Ok, i see your point Phat... but it still looks like the 1st big paragraph in your response contradits your second paragraph. Can you see how I would say that?

You said there is no theological group that has all the answers... yet there is a church that has all the truth? Those seem like contradictory statements... help me out a bit. I believe that some can come pretty close to truth. But I was always told that truth is perfect. How can something be not perfect, and be truth? I could be missing something... I'm not perfect. Help me out.
What I'm saying is that there has to be a theology/Church where the truth exists as fully as it possibly can. Truth won't exist perfectly, in it's ultimate fullness until Jesus comes again. "Now we see as in a mirror dimly, but then face to face." Until then, it must exist somewhere as fully as it can, and I say that it does.

I also say that there must be a theology/Church where there is no error in teaching. Error is different from not knowing. It means teaching as an official position something that is false. I don't think God would leave us in a position where we must hold things that are false, just because we are sinners. In fact, Jesus sent the Spirit so that we would not be left with the cloudiness of mind that sin creates.

Does that help?
Here is the problem. You said that there must be a church where there is no error in teaching. There are ALWAYS churches with sound doctrine that haver errors in teaching. Why? Because of this thing called "tradition". This idea that its always (to the best of our knowledge) been done this way, thats how it is... and then church's try to use scripture to support something that was never really explicitly or inplicitly described in the Word. Now... to follow on to this, churches end up in serious error when they esteem these traditions AS infallible truth. Again, I think we can have churches that lead the way in terms of sound doctrine, but even within that "sound" arena of doctrine, there are sure to be some things that arent necessarily biblical, but maybe logical to them.
It is true that many churches have mingled the truth with the traditions of men. But it cannot be true that ALL churches have been compromised in this way. That's because God has promised that His Church will not be like the rest.

Jesus said he will send the Spirit to be with His Church "forever" (Jn 14:16). This same Spirit will teach her "all things" (Jn 14:26) and will guide her into "all the truth" (Jn 16:13). During the apostolic period, this Church was called "The Way" (Acts 9:2; cf. 22:4; 24:14,22), which Isaiah prophesied would be a "highway" where "fools shall not err therein" (Isa 35:8). This Church is "the pillar and bulwark of the truth" (1 Tim 3:15) and it is through her that the manifold wisdom of God is made known (cf. Eph 3:10).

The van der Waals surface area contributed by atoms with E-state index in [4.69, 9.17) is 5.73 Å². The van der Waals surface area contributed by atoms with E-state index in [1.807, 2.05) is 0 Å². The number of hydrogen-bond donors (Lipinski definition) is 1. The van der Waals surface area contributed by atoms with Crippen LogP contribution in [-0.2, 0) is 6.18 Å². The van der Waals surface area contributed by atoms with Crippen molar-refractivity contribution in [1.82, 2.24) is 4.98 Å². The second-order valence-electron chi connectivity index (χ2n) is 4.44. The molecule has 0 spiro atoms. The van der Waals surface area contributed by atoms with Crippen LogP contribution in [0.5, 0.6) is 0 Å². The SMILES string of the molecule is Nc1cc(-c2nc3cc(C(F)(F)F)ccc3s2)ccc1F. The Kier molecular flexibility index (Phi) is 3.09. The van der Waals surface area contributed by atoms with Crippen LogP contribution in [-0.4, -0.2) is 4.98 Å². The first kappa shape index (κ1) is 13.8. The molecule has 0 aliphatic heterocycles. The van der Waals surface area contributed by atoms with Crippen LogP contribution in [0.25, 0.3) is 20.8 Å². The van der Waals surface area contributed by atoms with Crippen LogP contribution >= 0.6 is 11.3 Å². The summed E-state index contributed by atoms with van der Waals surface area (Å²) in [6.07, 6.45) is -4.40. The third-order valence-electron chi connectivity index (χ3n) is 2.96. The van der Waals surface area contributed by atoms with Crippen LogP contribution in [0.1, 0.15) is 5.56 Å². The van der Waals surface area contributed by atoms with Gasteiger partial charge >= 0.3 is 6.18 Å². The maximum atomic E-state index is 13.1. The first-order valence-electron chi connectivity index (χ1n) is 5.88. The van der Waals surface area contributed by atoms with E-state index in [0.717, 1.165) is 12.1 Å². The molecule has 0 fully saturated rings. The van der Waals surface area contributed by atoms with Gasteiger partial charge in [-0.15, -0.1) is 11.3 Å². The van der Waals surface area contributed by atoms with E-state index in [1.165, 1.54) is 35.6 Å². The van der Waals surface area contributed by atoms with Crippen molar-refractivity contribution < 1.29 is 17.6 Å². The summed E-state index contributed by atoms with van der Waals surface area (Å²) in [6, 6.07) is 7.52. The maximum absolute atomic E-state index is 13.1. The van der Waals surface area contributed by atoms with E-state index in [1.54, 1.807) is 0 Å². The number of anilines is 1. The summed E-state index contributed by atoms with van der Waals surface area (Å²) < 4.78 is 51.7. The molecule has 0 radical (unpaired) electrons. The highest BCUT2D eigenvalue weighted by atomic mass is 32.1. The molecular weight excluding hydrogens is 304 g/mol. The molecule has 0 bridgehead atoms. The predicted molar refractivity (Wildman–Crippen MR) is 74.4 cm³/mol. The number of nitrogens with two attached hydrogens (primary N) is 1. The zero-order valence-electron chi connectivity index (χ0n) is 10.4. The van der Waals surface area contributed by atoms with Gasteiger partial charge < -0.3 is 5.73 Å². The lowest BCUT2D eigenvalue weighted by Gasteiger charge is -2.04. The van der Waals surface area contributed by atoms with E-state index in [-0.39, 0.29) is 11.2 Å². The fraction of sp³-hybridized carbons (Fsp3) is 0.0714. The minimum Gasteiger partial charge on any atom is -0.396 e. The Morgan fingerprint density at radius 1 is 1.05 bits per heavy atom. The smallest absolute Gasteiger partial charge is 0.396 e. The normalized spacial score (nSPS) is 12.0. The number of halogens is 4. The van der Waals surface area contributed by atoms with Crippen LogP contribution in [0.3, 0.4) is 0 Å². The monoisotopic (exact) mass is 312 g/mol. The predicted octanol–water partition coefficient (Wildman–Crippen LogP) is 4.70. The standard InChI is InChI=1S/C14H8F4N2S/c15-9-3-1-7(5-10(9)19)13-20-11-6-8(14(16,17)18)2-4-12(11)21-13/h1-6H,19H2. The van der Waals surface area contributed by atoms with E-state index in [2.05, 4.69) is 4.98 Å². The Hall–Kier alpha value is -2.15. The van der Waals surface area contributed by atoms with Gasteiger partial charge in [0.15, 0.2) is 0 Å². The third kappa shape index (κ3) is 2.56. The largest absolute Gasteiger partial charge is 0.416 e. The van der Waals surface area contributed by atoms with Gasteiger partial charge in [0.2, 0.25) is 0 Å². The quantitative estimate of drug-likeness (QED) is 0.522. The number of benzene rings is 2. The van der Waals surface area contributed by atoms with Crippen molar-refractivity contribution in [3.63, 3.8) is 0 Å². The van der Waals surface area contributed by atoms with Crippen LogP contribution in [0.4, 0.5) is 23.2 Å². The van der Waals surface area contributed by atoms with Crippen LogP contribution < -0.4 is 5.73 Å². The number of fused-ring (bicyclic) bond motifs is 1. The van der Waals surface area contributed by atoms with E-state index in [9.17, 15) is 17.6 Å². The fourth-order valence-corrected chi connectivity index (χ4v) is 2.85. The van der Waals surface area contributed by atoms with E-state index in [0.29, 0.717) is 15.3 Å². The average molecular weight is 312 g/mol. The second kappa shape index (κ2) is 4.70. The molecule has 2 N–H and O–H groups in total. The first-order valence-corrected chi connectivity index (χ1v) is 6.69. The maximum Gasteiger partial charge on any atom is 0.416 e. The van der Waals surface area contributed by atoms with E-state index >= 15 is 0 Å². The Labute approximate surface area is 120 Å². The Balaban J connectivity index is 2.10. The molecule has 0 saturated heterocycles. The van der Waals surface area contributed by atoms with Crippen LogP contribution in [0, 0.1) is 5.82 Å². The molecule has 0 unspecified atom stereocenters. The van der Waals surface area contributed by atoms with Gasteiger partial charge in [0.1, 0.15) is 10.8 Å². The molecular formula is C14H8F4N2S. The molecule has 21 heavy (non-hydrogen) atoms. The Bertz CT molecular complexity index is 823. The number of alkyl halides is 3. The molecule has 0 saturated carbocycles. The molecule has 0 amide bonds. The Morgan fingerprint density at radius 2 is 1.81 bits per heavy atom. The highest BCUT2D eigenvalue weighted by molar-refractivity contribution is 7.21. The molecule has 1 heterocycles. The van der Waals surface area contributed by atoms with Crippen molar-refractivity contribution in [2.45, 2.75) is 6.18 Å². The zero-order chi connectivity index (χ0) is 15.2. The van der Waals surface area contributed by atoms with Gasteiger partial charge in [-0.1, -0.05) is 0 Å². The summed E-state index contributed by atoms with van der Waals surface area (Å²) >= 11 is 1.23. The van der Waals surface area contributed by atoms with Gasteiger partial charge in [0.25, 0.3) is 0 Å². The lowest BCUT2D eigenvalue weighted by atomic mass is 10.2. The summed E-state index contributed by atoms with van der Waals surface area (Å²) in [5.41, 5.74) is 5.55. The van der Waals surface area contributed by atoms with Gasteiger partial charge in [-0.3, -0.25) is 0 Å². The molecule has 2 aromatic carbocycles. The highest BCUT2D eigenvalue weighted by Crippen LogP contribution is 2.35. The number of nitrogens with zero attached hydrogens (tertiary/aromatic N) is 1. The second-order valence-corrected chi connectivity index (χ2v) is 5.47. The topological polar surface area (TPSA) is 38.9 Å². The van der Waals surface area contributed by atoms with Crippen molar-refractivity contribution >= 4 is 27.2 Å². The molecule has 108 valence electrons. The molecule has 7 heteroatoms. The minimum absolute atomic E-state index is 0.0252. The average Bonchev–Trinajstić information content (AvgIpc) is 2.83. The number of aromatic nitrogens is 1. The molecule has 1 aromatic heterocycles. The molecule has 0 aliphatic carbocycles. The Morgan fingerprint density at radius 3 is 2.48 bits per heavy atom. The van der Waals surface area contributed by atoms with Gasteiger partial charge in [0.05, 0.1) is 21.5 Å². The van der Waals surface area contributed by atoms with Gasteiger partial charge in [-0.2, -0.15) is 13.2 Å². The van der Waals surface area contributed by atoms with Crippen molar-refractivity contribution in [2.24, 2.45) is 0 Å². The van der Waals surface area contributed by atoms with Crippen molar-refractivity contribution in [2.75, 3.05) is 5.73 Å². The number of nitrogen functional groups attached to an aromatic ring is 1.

But how can this be if ALL the churches have mingled truth with error?

A Church led by the Spirit into all truth does not err, and it certainly doesn't mix truth with the traditions of men.

[At this point, "noblevessel" interjected with a question, to which I responded with an answer. I would like to provide this exchange as well]
"For we know in part and we prophesy in part" So how can one group know it all?
If you read the passages of mine that I quoted in my first post then you'll see that I have already responded to this. But, maybe I can say it again in a different way.

Jesus Christ handed on to the apostles everything that the Church must know and teach. They received all that is true regarding faith and morals. However, despite their possession of this deposit of faith, their understanding was not perfect. It's not that they taught error, it's just that they did not always know the meaning of what Jesus said and did, and the full implications of his life and teaching. This had to increase in time, through a development of doctrine guided by the Holy Spirit. This increase and development by the Spirit continues to this day.

This means that the Church, as the safeguard of all that Jesus wished the Church to know, is every day coming to a greater and greater understanding and appreciation of this deposit. So, while it can be said that this Church still "knows in part" it can also be said that it possesses "the fullness of truth."

[During this debate, there were a few small exchanges with other posters as well. To read the whole thread, go here]

Pax Christi,